Today we celebrate the 100th anniversary of the ratification of the 19th Amendment, which guaranteed that the right to vote could not be denied “on account of sex.” The story of the amendment’s success, as well as the enduring legacy of the suffrage movement’s missteps, has renewed relevance today.
The struggle for ratification
From the year-long battle to ratify the 19th Amendment, two anecdotes stand out. It’s almost been forgotten that the final push to win the right to vote coincided with the Spanish flu pandemic, which killed 650,000 Americans between 1918 and 1920. While the deadliest waves had passed by the time Congress passed the amendment in 1919, outbreaks lingered across the nation. Among the ill was Oklahoma suffragist Aloysius Larch-Miller, a 33-year-old social worker, nurse, and activist. On January 31, 1920, her state was considering the suffrage question.
At that point, 32 of the necessary 36 states had ratified the amendment. Determined to see Oklahoma on the right side of history, Larch-Miller “disobeyed her doctor’s orders and attended a Democratic county convention,” according to the New York Tribune. There, she gave a “speech seldom equalled on any political convention floor,” successfully prodding the state party to hold a special session for the adoption of women’s suffrage. The triumph cost Larch-Miller her life two days later, as she died from the flu. But her sacrifice wasn’t in vain — Oklahoma ratified the amendment the next month.
By August 1920, the suffrage movement was one state away from victory. Tennessee was the final battleground. When the legislature split nearly evenly on the question, the vote came down to a single state representative — 24-year-old Harry T. Burn, the youngest member of the assembly. It’s a story that’s been told time and again: as Burn wrestled with his stance, he received a note from his mother imploring him to “be a good boy” and “vote for suffrage.” Burn listened to his mother, casting the decisive vote that, 100 years ago today, added the 19th Amendment to the Constitution.
The experiences of Larch-Miller and Burn resonate today. Like Larch-Miller, millions of Americans are risking their own safety during a pandemic, taking to the streets to protest for Black lives and against police brutality. Like Burn, Illinois Republican State Rep. Steve Andersson defied the party line and led his state legislature’s ratification of the Equal Rights Amendment in 2018. The causes may be contemporary, but the spirit is the same.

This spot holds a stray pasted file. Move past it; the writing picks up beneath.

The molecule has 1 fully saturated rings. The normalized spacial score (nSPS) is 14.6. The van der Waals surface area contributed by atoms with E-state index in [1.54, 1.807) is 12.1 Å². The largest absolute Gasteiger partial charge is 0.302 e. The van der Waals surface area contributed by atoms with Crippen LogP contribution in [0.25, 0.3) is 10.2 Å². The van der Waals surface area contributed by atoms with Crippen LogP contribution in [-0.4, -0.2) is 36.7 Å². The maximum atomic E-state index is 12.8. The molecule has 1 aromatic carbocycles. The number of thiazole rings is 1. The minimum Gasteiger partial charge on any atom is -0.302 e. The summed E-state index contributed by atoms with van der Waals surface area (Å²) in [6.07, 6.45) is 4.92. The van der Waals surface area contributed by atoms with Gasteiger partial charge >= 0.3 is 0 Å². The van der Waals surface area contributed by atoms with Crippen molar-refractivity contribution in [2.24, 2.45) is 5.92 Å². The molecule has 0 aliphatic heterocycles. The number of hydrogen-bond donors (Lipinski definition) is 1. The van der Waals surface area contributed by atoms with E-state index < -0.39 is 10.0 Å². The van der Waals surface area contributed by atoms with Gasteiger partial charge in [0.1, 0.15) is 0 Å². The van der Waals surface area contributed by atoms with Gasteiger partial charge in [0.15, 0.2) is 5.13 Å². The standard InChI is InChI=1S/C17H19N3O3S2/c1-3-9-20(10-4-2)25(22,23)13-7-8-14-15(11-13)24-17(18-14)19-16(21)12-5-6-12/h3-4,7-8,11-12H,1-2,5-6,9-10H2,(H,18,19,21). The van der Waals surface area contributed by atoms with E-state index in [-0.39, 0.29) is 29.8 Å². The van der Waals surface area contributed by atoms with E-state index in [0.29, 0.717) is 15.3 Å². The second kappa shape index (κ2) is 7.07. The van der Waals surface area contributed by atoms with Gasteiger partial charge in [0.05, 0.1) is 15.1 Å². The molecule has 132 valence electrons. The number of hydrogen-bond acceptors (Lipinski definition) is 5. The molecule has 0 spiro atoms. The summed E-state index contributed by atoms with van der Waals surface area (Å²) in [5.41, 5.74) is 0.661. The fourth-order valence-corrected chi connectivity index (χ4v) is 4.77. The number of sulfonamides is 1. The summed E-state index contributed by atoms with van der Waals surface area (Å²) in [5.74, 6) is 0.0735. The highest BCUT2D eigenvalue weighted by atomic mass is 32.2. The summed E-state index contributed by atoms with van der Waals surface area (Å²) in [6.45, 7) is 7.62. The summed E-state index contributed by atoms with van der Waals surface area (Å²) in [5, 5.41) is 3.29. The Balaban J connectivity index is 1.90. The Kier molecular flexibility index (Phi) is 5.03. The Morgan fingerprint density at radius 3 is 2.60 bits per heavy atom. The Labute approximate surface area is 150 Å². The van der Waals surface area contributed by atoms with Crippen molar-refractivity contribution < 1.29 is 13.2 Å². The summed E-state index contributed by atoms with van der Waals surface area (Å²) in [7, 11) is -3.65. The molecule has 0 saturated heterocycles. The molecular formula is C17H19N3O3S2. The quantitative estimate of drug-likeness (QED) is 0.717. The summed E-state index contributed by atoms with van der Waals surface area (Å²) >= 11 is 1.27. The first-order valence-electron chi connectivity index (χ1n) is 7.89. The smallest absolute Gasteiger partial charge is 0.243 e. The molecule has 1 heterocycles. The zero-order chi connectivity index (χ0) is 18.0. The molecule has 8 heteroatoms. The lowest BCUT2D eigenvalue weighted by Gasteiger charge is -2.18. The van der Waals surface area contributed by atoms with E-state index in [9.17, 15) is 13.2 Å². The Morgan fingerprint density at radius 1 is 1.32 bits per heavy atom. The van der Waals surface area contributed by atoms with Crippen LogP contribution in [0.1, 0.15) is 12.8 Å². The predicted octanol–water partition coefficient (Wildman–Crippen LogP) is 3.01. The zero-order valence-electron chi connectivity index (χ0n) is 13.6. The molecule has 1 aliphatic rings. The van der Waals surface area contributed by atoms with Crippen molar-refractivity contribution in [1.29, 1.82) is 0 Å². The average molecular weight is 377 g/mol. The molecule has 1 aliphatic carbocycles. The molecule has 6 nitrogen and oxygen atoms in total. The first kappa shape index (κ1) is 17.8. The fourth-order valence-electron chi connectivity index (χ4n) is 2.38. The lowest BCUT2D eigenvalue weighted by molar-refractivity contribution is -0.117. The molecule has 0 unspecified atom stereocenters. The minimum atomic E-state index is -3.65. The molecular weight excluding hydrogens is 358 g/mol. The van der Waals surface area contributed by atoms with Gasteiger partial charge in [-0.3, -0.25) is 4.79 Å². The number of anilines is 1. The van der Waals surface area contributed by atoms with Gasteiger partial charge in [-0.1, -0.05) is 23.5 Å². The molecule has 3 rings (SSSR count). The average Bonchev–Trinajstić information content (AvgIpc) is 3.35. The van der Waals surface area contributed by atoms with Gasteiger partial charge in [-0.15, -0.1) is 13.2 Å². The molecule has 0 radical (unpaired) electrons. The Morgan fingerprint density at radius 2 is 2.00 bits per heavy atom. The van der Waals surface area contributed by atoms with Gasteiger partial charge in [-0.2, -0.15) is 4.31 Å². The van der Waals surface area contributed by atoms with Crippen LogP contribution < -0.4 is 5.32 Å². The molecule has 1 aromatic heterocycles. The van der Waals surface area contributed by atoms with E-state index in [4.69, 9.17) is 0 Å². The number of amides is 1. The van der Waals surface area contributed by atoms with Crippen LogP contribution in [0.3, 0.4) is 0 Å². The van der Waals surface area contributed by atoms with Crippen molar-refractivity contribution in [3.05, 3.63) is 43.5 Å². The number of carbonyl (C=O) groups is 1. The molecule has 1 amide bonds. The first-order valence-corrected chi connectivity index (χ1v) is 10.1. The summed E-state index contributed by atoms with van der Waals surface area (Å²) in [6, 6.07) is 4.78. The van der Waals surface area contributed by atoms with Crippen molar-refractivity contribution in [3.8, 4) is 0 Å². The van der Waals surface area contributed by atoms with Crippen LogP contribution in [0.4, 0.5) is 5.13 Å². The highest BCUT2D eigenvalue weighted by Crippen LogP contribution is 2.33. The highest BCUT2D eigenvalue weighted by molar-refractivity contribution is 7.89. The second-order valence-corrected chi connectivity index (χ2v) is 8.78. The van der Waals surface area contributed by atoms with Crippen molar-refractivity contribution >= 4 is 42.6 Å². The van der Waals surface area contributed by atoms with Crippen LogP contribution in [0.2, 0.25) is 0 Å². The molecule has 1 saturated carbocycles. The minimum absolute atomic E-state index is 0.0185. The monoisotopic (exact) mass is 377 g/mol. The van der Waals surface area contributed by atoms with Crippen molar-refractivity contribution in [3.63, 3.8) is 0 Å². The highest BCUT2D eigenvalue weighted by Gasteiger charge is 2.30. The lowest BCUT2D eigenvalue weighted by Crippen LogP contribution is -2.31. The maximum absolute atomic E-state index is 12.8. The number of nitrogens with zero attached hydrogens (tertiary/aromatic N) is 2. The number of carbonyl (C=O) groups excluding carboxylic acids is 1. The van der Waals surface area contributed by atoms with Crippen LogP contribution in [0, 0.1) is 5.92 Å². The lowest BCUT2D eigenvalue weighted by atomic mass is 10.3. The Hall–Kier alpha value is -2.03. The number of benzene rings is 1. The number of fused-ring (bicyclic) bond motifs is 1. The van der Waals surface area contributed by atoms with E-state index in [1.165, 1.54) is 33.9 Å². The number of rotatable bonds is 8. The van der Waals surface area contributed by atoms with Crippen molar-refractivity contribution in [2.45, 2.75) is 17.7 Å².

Achieving equality for women of color
The 19th Amendment was revolutionary, and it dramatically altered the shape of our electorate. But its legacy, and its history, have been mythologized and obfuscated. For one, the 19th Amendment, like so many parts of our Constitution, initially failed to live up to its promise.
The suffrage campaign was one characterized by radical change and radical exclusion, by democratic expansion and racist omission. Despite the amendment’s ratification in 1920, it took decades of further work and additional legislation for the nation’s women of color, especially Black, Native American, and Asian-American women, to gain access to the ballot.
Also, while the popular timeline dates the origins of the suffrage movement to the 1848 Seneca Falls Convention, this history is heavily fictionalized. The real movement stretches back at least a century earlier.
The earliest reported instance of an American woman casting a ballot was in 1756, when Lydia Chapin Taft voted in Massachusetts. Widowed and propertied, Taft was deemed eligible to vote in her husband’s stead in several town meetings. Nor was hers a lone case. New Jersey’s 1776 Constitution actually granted expansive voting rights with no regard for gender or color. Remarkably, this system lasted for three decades, finally ending as sexism and racism motivated restrictions to the franchise. And before formal suffrage organizations formed, women advocated for their rights in tandem with the other great causes of the early 19th century — the abolitionist and temperance movements.